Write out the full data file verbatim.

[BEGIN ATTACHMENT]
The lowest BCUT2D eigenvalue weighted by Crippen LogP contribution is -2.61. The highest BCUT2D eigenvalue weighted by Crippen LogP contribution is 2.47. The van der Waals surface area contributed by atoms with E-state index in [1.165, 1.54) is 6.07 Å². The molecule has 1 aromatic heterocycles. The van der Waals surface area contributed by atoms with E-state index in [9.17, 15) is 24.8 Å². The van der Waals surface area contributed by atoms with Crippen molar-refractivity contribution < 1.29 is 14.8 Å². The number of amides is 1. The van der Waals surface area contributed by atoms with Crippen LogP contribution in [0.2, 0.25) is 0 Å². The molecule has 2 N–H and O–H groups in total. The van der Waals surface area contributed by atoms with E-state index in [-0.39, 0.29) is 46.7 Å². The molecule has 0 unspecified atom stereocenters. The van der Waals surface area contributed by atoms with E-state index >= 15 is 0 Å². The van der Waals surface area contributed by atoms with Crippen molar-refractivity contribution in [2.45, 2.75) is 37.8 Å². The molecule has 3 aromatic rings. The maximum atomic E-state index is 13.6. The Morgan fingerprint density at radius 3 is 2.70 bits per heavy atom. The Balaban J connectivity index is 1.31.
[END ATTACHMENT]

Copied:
The lowest BCUT2D eigenvalue weighted by Crippen LogP contribution is -2.61. The highest BCUT2D eigenvalue weighted by Crippen LogP contribution is 2.47. The van der Waals surface area contributed by atoms with E-state index in [1.165, 1.54) is 6.07 Å². The molecule has 1 aromatic heterocycles. The van der Waals surface area contributed by atoms with E-state index in [9.17, 15) is 24.8 Å². The van der Waals surface area contributed by atoms with Crippen molar-refractivity contribution < 1.29 is 14.8 Å². The number of amides is 1. The van der Waals surface area contributed by atoms with Crippen LogP contribution in [0.2, 0.25) is 0 Å². The molecule has 2 N–H and O–H groups in total. The van der Waals surface area contributed by atoms with E-state index in [-0.39, 0.29) is 46.7 Å². The molecule has 0 unspecified atom stereocenters. The van der Waals surface area contributed by atoms with E-state index >= 15 is 0 Å². The van der Waals surface area contributed by atoms with Crippen molar-refractivity contribution in [2.45, 2.75) is 37.8 Å². The molecule has 3 aromatic rings. The maximum atomic E-state index is 13.6. The Morgan fingerprint density at radius 3 is 2.70 bits per heavy atom. The Balaban J connectivity index is 1.31.